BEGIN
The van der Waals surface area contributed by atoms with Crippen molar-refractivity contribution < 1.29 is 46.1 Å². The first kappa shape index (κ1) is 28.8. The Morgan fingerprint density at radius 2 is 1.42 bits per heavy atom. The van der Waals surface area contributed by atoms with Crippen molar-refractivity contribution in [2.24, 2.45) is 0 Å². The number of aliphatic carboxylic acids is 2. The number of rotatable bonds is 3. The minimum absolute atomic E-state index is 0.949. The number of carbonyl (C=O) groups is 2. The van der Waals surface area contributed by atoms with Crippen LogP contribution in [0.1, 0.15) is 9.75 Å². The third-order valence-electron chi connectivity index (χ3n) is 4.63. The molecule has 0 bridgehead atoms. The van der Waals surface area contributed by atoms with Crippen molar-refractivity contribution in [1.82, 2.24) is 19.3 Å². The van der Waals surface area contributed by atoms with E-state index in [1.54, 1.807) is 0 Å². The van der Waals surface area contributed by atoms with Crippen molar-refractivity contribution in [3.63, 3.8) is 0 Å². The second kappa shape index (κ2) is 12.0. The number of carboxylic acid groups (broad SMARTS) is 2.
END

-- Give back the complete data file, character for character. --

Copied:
The van der Waals surface area contributed by atoms with Crippen molar-refractivity contribution < 1.29 is 46.1 Å². The first kappa shape index (κ1) is 28.8. The Morgan fingerprint density at radius 2 is 1.42 bits per heavy atom. The van der Waals surface area contributed by atoms with Crippen molar-refractivity contribution in [2.24, 2.45) is 0 Å². The number of aliphatic carboxylic acids is 2. The number of rotatable bonds is 3. The minimum absolute atomic E-state index is 0.949. The number of carbonyl (C=O) groups is 2. The van der Waals surface area contributed by atoms with Crippen LogP contribution in [0.1, 0.15) is 9.75 Å². The third-order valence-electron chi connectivity index (χ3n) is 4.63. The molecule has 0 bridgehead atoms. The van der Waals surface area contributed by atoms with Crippen molar-refractivity contribution in [1.82, 2.24) is 19.3 Å². The van der Waals surface area contributed by atoms with E-state index in [1.54, 1.807) is 0 Å². The van der Waals surface area contributed by atoms with Crippen molar-refractivity contribution in [3.63, 3.8) is 0 Å². The second kappa shape index (κ2) is 12.0. The number of carboxylic acid groups (broad SMARTS) is 2.